I’ve just come across an amazing discovery.

Researching my new book, ‘150 Years of Rock ‘n’ Roll’, I’ve found what I think just might be the very first prototype rock ‘n’ roll record. If you ignore the first nine seconds, that is.

Composed by Charles ‘Cow Cow’ Davenport, it’s called “Cow Cow Blues” and sung by Dora Carr, who used to tour with Davenport on the now celebrated TOBA* African-American entertainment circuit. Davenport certainly drives his track along on the piano.

Charles and Dora were billed as Davenport & Company, but for some reason Dora takes main billing on this seminal record. Apparently, she left him for another man soon after they recorded Cow Cow Blues. And while I can find very little about Dora and no photographs, I discovered this old1924 press advertisement (for OKeh Records), on the excellent and extremely informative web site, ragpiano.com. I hope they don’t mind me sharing it.

A 1924 press ad for OKeh Records. Courtesy ragpiano.com

Three years on, Davenport recorded Cow Cow Blues under his own name in Chicago. This was in July 1928. Five months later, he took his protege, Clarence ‘Pine Top’ Smith, into Brunswick’s studio in the Windy City where they recorded “Pine Top’s Boogie Woogie”. Davenport’s on record saying he helped arrange and title the track.

Pine Top’s Boogie Woogie was such a massive smash, the hit record named and established boogie woogie as a new musical genre, virtually on its own. It’s gone down in history as the first boogie woogie record simply because it was the first recording with boogie woogie in its title and lyric.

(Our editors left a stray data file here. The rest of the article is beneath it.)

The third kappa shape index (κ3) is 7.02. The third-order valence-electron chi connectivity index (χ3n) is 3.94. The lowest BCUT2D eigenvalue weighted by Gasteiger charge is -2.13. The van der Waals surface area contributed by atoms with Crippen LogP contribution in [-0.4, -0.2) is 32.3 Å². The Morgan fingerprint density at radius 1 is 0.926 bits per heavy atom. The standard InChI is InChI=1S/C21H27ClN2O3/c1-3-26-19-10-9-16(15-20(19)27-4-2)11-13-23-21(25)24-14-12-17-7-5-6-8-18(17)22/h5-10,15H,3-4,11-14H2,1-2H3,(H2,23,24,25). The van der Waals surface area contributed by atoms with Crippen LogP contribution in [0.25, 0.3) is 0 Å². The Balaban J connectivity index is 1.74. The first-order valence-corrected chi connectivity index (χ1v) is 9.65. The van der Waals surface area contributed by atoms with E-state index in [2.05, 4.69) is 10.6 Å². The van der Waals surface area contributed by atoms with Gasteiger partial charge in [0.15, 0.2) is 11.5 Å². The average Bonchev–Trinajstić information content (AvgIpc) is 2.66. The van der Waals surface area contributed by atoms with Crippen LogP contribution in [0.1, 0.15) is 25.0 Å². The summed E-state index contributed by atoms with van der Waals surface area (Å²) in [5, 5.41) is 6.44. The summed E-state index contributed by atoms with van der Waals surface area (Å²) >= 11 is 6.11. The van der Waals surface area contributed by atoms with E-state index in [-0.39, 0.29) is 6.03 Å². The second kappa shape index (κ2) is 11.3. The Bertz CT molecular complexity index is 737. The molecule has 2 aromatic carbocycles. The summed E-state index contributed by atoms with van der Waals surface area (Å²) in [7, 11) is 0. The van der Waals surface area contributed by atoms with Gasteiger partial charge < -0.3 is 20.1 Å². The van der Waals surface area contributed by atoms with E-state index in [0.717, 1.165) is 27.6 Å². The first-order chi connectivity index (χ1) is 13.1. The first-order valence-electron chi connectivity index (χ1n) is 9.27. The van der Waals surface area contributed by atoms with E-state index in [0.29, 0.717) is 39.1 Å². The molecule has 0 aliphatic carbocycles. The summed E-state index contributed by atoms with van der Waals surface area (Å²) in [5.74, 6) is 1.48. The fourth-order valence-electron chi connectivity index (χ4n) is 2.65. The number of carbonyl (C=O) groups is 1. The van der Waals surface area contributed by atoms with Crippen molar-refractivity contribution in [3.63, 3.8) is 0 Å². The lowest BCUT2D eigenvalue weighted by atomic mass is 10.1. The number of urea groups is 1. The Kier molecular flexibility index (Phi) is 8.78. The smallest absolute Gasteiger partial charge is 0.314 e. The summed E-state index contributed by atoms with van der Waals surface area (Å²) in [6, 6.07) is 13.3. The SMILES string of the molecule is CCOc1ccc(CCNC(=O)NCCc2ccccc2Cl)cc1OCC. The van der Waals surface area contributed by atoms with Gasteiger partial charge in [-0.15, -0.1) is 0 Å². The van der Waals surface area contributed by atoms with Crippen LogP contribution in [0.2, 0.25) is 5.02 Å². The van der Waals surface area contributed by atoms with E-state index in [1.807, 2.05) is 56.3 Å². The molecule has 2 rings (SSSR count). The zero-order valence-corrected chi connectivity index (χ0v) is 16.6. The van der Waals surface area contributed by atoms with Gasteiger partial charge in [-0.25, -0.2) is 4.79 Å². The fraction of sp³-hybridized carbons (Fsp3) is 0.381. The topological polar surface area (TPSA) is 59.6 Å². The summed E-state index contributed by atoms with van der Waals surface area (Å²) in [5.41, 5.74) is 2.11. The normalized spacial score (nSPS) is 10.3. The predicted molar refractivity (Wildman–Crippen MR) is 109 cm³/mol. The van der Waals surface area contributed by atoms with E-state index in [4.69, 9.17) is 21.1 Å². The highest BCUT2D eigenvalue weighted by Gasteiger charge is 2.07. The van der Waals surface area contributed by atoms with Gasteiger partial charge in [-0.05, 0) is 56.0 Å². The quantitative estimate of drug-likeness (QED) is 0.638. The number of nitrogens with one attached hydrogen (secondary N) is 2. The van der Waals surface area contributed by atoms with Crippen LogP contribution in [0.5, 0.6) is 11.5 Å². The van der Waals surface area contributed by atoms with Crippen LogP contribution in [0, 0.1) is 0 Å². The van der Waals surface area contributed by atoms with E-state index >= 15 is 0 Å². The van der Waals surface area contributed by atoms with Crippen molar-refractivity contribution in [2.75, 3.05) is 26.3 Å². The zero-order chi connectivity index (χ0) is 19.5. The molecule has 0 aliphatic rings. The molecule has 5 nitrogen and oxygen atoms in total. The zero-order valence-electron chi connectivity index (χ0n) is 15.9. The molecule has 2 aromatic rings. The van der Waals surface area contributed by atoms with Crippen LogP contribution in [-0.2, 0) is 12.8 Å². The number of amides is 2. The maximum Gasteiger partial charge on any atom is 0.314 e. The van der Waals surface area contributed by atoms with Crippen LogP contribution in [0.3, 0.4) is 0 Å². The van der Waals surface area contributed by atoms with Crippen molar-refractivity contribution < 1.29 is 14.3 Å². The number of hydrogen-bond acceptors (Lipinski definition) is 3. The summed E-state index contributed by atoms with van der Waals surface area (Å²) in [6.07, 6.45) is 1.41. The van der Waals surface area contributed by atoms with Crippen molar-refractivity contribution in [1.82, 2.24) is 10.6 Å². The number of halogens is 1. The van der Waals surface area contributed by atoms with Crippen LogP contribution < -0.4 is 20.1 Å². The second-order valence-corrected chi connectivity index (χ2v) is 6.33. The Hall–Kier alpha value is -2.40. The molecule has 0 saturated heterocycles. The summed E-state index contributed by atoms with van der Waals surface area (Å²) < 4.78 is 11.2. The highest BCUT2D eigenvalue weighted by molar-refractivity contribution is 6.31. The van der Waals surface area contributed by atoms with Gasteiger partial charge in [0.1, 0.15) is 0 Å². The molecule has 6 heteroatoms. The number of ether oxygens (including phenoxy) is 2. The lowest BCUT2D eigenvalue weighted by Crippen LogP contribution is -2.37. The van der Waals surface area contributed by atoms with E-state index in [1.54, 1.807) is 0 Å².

Unfortunately, Pine Top wasn’t around to enjoy any credit as he was shot dead in a Chicago dance hall the very month it was released.

Charles Davenport’s slightly earlier boogie woogie, Cow Cow Blues, was also a success, so much so he became known as Cow Cow Davenport. And while he hasn’t gone down in history as recording the world’s first boogie woogie record, he had no qualms billing himself, “The Man Who Gave America Boogie-Woogie”.

This positioning line is displayed on Cow Cow’s business card, found on another excellent and highly recommended music site, elijahwald.com. Again, I hope Elijah doesn’t mind me sharing this.

Cow Cow’s business card, courtesy elijahwald.com

While history doesn’t recognise Charles ‘Cow Cow’ Davenport as the man who give America the boogie woogie, let’s hope he will now become recognised as the man who wrote and recorded the world’s first prototype rock ‘n’ roll record.

Not in July, 1928, however. Cow Cow recorded it with Dora in 1925, the year F. Scott Fitzgerald published The Great Gatsby. That’s how long ago it was.

*This was a mainly vaudeville, minstrel, gospel and blues-themed circuit run by America’s Theatre Owners’ Booking Association. While mainly a white organisation, there were exceptions. One black-owned TOBA venue, for example, was the Morton Theatre (still spelt the English way in the 1920s) in Athens, Georgia. This, amongst many other buildings, was owned by the wealthy African-American entrepreneur, Monroe Bowers ‘Pink’ Morton, born to a white father and, according to mortontheatre.com, a mixed-race mother who was a former slave.